Signing and notarizing a Python MacOS UI application

A guide to making a MacOS application written in Python notarized for Catalina.

Why write a MacOS application in Python?

Python has an amazingly rich ecosystem of libraries, tools and frameworks. It is a clean, modern language, it allows for rapid prototyping and quick development cycles. UI was not the central, focal point of my app, so it made a lot of sense for me to do it in Python: I thought I’d write the core functionality first, and add the UI afterwards.

Packaging the app

MacOS Catalina (released in 2019) still does not have Python 3 installed by default, only Python 2. Therefore, I needed a way to package the whole application into an app bundle and not make it dependent on user’s Python installation. There are several tools that help with that: py2app, briefcase, pyinstaller. I decided to use PyInstaller, it’s mature, flexible, and offers more customization than the other options.

Step 1: PyInstaller spec file

PyInstaller can be driven by command-line options alone, but that works well for the simplest cases only, and packaging any non-trivial app is not one of these. I suggest running it with command-line parameters, which creates the spec file with the default values, and then modifying the spec file to suit your needs better. For example, to set the bundle version to the same value as the application version, and to add some custom plist values:

from my_application import __version__ as package_version

# The final bundling step in the spec file:
# reference:
app = BUNDLE(coll,
      'CFBundleName': 'My Application',
      'CFBundleDisplayName': 'My Application',
      'CFBundleVersion': package_version,
      'CFBundleShortVersionString': package_version,
      'NSRequiresAquaSystemAppearance': 'No',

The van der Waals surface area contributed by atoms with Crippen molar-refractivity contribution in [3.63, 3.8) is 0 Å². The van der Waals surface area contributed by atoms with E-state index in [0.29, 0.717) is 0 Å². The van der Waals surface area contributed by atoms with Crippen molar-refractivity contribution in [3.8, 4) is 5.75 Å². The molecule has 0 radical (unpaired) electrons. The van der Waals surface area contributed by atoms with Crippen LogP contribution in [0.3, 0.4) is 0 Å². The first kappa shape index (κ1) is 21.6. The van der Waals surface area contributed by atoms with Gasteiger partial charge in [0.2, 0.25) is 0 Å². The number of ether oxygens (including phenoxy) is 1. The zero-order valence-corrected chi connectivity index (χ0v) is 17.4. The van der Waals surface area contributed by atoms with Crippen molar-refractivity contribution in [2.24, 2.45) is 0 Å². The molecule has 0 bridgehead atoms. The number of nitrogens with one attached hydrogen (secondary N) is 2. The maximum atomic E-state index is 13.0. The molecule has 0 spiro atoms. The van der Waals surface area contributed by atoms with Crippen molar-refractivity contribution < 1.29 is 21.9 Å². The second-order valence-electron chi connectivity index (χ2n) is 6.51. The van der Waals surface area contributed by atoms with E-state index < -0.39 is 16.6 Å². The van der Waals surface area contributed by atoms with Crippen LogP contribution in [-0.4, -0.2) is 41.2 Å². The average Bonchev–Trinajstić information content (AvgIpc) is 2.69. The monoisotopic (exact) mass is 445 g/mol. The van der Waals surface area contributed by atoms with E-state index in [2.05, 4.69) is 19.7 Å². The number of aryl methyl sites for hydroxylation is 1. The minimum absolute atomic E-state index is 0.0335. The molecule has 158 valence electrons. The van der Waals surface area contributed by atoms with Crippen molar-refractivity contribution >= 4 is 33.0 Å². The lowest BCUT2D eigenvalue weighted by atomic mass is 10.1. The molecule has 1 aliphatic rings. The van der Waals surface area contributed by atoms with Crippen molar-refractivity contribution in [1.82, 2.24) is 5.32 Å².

'NSHighResolutionCapable': 'True',

Step 2: Build the App

This is as simple as

  pyinstaller --noconfirm my_application.spec

My will be created, which you can (and should) test to make sure it actually works. Some Python packages require tweaks in PyInstaller spec file: including extra data files in the bundle, etc.

Step 3: Sign the App

In order to be able to notarize it, you must use the hardened run-time. The Hardened Runtime doesn’t affect the operation of most apps, but it does disallow certain capabilities. For Python applications specifically, we need to allow unsigned executable memory. If your app relies on any other capability that the Hardened Runtime restricts, add an entitlement to disable that individual protection as well.

Add entitlements.plist to your project’s root:

<?xml version="1.0" encoding="UTF-8"?>
<!DOCTYPE plist PUBLIC "-//Apple//DTD PLIST 1.0//EN" "">
<plist version="1.0">
    These are required for binaries built by PyInstaller.
    For more info, see:

And now we’re ready to sign:

codesign -s Developer -v --deep --timestamp --entitlements entitlements.plist -o runtime "dist/My"

Note that in order to be able to notarize the app, you need to sign it with your Apple Developer ID certificate. Adjust the “Developer” above to match your certificate name, if needed.

Apple recommends to not “deep-sign”, but in this case it’s actually required as all the bundled Python libraries do need to be signed, not just your main binary.

By adding the --timestamp parameter we include a secure timestamp with the code-signing signature. This is a requirement for notarization.